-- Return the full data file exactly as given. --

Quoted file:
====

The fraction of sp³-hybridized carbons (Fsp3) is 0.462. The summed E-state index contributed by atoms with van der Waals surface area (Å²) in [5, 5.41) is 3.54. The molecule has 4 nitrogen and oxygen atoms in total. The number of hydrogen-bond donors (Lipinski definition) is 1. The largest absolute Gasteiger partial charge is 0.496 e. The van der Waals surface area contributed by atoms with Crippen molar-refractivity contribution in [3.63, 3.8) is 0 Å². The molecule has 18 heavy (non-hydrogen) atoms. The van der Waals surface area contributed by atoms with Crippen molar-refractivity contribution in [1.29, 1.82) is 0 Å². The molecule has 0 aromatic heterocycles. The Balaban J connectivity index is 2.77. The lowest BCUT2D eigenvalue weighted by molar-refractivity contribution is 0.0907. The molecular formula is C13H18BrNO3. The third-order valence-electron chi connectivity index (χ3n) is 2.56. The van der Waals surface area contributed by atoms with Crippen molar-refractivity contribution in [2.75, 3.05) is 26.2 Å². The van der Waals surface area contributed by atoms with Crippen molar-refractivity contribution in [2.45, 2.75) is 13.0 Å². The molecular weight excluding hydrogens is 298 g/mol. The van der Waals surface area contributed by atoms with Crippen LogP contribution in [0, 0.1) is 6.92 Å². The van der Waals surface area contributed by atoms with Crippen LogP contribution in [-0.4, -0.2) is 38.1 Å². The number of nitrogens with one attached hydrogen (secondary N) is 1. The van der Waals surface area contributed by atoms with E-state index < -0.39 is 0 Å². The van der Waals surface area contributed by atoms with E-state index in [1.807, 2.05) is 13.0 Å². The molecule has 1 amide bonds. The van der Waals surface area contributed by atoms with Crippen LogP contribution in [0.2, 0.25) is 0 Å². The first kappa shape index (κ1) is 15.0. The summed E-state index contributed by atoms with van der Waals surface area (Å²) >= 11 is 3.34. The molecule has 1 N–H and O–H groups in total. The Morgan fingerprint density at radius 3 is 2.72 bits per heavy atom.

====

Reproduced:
The fraction of sp³-hybridized carbons (Fsp3) is 0.462. The summed E-state index contributed by atoms with van der Waals surface area (Å²) in [5, 5.41) is 3.54. The molecule has 4 nitrogen and oxygen atoms in total. The number of hydrogen-bond donors (Lipinski definition) is 1. The largest absolute Gasteiger partial charge is 0.496 e. The van der Waals surface area contributed by atoms with Crippen molar-refractivity contribution in [3.63, 3.8) is 0 Å². The molecule has 18 heavy (non-hydrogen) atoms. The van der Waals surface area contributed by atoms with Crippen molar-refractivity contribution in [1.29, 1.82) is 0 Å². The molecule has 0 aromatic heterocycles. The Balaban J connectivity index is 2.77. The lowest BCUT2D eigenvalue weighted by molar-refractivity contribution is 0.0907. The molecular formula is C13H18BrNO3. The third-order valence-electron chi connectivity index (χ3n) is 2.56. The van der Waals surface area contributed by atoms with Crippen molar-refractivity contribution in [2.75, 3.05) is 26.2 Å². The van der Waals surface area contributed by atoms with Crippen molar-refractivity contribution in [2.45, 2.75) is 13.0 Å². The molecular weight excluding hydrogens is 298 g/mol. The van der Waals surface area contributed by atoms with Crippen LogP contribution in [0, 0.1) is 6.92 Å². The van der Waals surface area contributed by atoms with Crippen LogP contribution in [-0.4, -0.2) is 38.1 Å². The number of nitrogens with one attached hydrogen (secondary N) is 1. The van der Waals surface area contributed by atoms with E-state index < -0.39 is 0 Å². The van der Waals surface area contributed by atoms with E-state index in [1.807, 2.05) is 13.0 Å². The molecule has 1 amide bonds. The van der Waals surface area contributed by atoms with Crippen LogP contribution in [0.2, 0.25) is 0 Å². The first kappa shape index (κ1) is 15.0. The summed E-state index contributed by atoms with van der Waals surface area (Å²) >= 11 is 3.34. The molecule has 1 N–H and O–H groups in total. The Morgan fingerprint density at radius 3 is 2.72 bits per heavy atom.